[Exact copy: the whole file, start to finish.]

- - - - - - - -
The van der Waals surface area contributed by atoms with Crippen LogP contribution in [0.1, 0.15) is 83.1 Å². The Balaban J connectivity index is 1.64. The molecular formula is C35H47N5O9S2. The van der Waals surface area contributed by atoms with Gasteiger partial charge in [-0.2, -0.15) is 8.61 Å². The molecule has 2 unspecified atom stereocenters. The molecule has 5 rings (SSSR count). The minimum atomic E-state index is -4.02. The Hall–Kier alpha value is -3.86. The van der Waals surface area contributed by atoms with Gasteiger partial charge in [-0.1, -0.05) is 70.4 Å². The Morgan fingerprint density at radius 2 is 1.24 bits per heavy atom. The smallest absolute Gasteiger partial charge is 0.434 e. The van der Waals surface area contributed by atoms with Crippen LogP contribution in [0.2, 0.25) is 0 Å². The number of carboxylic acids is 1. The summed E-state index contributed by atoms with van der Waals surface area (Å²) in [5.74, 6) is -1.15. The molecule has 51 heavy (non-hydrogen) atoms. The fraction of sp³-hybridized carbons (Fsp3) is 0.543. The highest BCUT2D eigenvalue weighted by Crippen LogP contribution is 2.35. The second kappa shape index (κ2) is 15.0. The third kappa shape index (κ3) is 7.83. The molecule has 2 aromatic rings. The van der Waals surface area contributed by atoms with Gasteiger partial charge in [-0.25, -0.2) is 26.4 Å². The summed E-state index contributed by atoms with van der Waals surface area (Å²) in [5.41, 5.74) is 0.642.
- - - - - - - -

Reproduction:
The van der Waals surface area contributed by atoms with Crippen LogP contribution in [0.1, 0.15) is 83.1 Å². The Balaban J connectivity index is 1.64. The molecular formula is C35H47N5O9S2. The van der Waals surface area contributed by atoms with Gasteiger partial charge in [-0.2, -0.15) is 8.61 Å². The molecule has 2 unspecified atom stereocenters. The molecule has 5 rings (SSSR count). The minimum atomic E-state index is -4.02. The Hall–Kier alpha value is -3.86. The van der Waals surface area contributed by atoms with Gasteiger partial charge in [-0.1, -0.05) is 70.4 Å². The Morgan fingerprint density at radius 2 is 1.24 bits per heavy atom. The smallest absolute Gasteiger partial charge is 0.434 e. The van der Waals surface area contributed by atoms with Crippen LogP contribution in [0.2, 0.25) is 0 Å². The number of carboxylic acids is 1. The summed E-state index contributed by atoms with van der Waals surface area (Å²) in [5.74, 6) is -1.15. The molecule has 51 heavy (non-hydrogen) atoms. The fraction of sp³-hybridized carbons (Fsp3) is 0.543. The highest BCUT2D eigenvalue weighted by Crippen LogP contribution is 2.35. The second kappa shape index (κ2) is 15.0. The third kappa shape index (κ3) is 7.83. The molecule has 2 aromatic rings. The van der Waals surface area contributed by atoms with Gasteiger partial charge in [-0.25, -0.2) is 26.4 Å². The summed E-state index contributed by atoms with van der Waals surface area (Å²) in [5.41, 5.74) is 0.642.